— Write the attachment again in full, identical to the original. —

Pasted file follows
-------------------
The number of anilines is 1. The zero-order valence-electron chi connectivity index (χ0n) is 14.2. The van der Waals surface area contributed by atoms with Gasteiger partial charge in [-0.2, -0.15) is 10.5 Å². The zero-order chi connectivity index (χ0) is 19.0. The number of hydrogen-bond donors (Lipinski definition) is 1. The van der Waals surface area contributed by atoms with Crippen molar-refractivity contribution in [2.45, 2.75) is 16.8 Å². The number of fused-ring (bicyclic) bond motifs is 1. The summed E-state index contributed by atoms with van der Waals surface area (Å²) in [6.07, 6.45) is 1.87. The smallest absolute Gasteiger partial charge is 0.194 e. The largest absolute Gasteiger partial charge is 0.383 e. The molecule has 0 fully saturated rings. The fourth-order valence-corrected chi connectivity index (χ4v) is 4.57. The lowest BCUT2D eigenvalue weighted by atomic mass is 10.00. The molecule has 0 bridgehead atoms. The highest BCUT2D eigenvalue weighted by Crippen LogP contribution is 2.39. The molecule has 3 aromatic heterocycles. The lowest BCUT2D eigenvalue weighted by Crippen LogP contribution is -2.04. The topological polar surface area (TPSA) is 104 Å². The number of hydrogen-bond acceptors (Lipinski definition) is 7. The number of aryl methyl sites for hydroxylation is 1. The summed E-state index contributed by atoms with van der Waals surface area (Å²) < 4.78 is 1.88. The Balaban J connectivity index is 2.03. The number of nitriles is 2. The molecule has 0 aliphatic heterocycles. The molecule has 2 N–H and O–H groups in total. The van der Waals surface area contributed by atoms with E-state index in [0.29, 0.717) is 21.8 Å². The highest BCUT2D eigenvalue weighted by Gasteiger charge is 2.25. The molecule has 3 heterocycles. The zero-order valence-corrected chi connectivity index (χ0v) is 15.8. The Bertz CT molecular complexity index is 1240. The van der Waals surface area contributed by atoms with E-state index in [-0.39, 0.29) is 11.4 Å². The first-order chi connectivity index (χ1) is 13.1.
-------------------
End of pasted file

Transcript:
The number of anilines is 1. The zero-order valence-electron chi connectivity index (χ0n) is 14.2. The van der Waals surface area contributed by atoms with Gasteiger partial charge in [-0.2, -0.15) is 10.5 Å². The zero-order chi connectivity index (χ0) is 19.0. The number of hydrogen-bond donors (Lipinski definition) is 1. The van der Waals surface area contributed by atoms with Crippen molar-refractivity contribution in [2.45, 2.75) is 16.8 Å². The number of fused-ring (bicyclic) bond motifs is 1. The summed E-state index contributed by atoms with van der Waals surface area (Å²) in [6.07, 6.45) is 1.87. The smallest absolute Gasteiger partial charge is 0.194 e. The largest absolute Gasteiger partial charge is 0.383 e. The molecule has 0 fully saturated rings. The fourth-order valence-corrected chi connectivity index (χ4v) is 4.57. The lowest BCUT2D eigenvalue weighted by atomic mass is 10.00. The molecule has 0 bridgehead atoms. The highest BCUT2D eigenvalue weighted by Crippen LogP contribution is 2.39. The molecule has 3 aromatic heterocycles. The lowest BCUT2D eigenvalue weighted by Crippen LogP contribution is -2.04. The topological polar surface area (TPSA) is 104 Å². The number of hydrogen-bond acceptors (Lipinski definition) is 7. The number of aryl methyl sites for hydroxylation is 1. The summed E-state index contributed by atoms with van der Waals surface area (Å²) < 4.78 is 1.88. The Balaban J connectivity index is 2.03. The number of nitriles is 2. The molecule has 0 aliphatic heterocycles. The molecule has 2 N–H and O–H groups in total. The van der Waals surface area contributed by atoms with E-state index in [0.29, 0.717) is 21.8 Å². The highest BCUT2D eigenvalue weighted by Gasteiger charge is 2.25. The molecule has 3 heterocycles. The zero-order valence-corrected chi connectivity index (χ0v) is 15.8. The Bertz CT molecular complexity index is 1240. The van der Waals surface area contributed by atoms with E-state index in [-0.39, 0.29) is 11.4 Å². The first-order chi connectivity index (χ1) is 13.1.